Industry trade

Industry touts blockchain technology as a catalyst to boost intra-African trade

Booming blockchain technology will soon have a stimulating effect on intra-African trade, especially as the continent emerges from the COVID-19 pandemic, according to industry players.

Insiders say blockchain technology provides a decentralized layer of trust between the parties, which is essential for commerce, and will soon be a key catalyst for economic growth on the continent.

The warning comes at a time when the continent is implementing the African Continental Free Trade Area (AfCFTA) Agreement, which, if successfully implemented, will create a single African market of more than ‘a billion consumers.

Louis du Plessis, head of trade finance at RMB, says that despite the laudable ambitions of AfCFTA, intra-African trade has yet to gain momentum and digitization, especially the use of technology blockchain, can boost commerce on the continent.

“In Europe and Asia, intra-regional trade is well over 50%. It lays bare the enormous potential for much higher trade volumes on the African continent.

“There is no reason to believe that intra-African trade could not increase by 20-30% over the next five years with the use of digitization and blockchain. This will help bypass long-standing factors that have held back trade, such as expensive processes, a lack of funding, and a lack of reliable systems that those who trade with other countries can rely on.

“Over the past two years, we have seen significant growth in blockchain projects across the entire business value chain, including trade finance, supply chain, shipping and freight, as well. as the digitization of business documents. ”

Likewise, Blockchain Academy consultant Carel de Jager says Africa is ripe for blockchain adoption, especially in the payments landscape, which has no real obstacles to implementation.

“If regulatory guidelines that promote innovation and freedom are adopted, it would place the continent in a very favorable position to lead the world by example,” he said.

De Jager believes that blockchain-facilitated payments are very mature and that there are already plug-and-play solutions that can be implemented with little effort.

“These alone have the potential to massively benefit the continent. Africa has thousands of payment methods, but they are often tied to geographic jurisdictions and therefore do not speak to each other. There is a lot of value eroding friction when payments are attempted to bridge these networks. The traces of silver are often opaque or nonexistent. A rail blockchain works transparently and can include smart terms such as escrow or multi-party authentication for free.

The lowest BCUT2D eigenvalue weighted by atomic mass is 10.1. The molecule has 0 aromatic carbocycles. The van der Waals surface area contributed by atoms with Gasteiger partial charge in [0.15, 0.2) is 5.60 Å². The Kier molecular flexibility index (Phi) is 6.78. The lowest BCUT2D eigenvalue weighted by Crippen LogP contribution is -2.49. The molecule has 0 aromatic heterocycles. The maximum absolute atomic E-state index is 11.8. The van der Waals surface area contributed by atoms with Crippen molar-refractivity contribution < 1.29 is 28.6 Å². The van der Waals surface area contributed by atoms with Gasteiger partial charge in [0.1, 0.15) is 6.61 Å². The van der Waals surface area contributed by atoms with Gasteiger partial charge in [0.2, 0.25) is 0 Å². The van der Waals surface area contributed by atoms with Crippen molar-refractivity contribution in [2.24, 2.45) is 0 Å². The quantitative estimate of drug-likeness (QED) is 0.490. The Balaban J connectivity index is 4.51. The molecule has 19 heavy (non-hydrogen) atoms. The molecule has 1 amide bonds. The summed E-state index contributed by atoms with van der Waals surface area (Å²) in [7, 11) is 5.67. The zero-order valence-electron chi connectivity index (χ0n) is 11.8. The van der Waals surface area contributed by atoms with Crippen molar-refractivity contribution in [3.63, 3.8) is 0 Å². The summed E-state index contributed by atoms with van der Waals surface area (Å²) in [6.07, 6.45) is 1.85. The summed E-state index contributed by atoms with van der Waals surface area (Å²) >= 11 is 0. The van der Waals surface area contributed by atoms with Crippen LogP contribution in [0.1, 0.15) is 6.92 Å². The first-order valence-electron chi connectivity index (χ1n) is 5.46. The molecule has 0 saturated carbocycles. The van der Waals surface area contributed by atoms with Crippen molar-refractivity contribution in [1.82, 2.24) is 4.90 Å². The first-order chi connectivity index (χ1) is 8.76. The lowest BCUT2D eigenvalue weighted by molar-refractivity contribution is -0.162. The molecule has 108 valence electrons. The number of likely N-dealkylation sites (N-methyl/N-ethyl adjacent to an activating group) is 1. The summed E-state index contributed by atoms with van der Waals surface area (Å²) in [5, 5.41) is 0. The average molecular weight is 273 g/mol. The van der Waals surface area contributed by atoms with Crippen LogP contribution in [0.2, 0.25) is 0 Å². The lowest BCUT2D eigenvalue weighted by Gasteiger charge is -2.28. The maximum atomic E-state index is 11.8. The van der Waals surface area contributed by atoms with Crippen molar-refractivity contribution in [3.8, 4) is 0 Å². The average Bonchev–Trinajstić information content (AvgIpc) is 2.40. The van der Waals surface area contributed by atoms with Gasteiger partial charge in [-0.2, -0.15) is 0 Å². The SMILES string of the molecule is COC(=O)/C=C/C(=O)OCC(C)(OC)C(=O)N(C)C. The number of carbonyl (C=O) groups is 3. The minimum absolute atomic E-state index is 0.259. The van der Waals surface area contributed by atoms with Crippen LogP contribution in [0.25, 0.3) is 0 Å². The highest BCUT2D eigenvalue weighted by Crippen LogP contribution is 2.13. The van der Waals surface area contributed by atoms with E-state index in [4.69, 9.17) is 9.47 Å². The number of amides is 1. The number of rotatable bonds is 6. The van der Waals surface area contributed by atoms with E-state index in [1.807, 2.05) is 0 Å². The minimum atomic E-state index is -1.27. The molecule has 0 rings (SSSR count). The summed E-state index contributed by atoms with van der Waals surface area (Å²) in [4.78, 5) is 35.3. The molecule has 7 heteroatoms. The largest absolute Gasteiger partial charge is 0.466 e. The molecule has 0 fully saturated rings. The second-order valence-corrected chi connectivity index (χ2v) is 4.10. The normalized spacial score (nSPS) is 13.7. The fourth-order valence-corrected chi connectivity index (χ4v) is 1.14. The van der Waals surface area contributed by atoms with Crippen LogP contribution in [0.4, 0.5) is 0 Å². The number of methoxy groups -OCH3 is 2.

However, he cautions that most use cases for blockchain technology other than payments and escrow would require further development and a well-defined policy or regulatory framework before they can be used on a large scale.

For Farzam Ehsani, co-founder and CEO of VALR, blockchain technology is a solution to many problems that are “fundamentally linked to inefficient workflows or poor governance,” including commerce on the continent.

However, he also cautions that while blockchains can help in some areas, “we have a lot of work to do to improve our governance structures in society, which will ultimately determine how far we can progress as a company. humanity”.

Ehsani adds: “Blockchain technology and in particular the native assets of blockchains – namely cryptocurrencies or crypto assets – are extremely powerful technologies that promise to revolutionize many systems of humanity.

“However, it must be remembered that blockchains and crypto assets are tools and as such the extent to which they help humanity depends on the willingness of people and governments to use them appropriately.”

Marius Reitz, Luno GM for Africa, says blockchain technology is still relatively new and it will take some time for all of its benefits to materialize; however, in the context of intra-African trade, one of the most promising applications of the technology is in cryptocurrencies.

“In the absence of an official continent-wide currency, they [crypto-currencies] provide a viable medium of exchange that can enable efficient and effective cross-border payments, greater monetary stability and increased access to financial services for the informal economy.

In addition, he says, blockchain technology could better equip Africa’s informal economy with financial services to boost participation in intra-African trade.

“Although some studies estimate that this sector contains over $ 1 trillion in wealth, the traditional banking sector has struggled to serve the informal economy for decades due to its prohibitive cost structure, leaving many informal businesses with. cash as the main medium of exchange. This limits a huge chunk of the economy to trade in their immediate circles. ”

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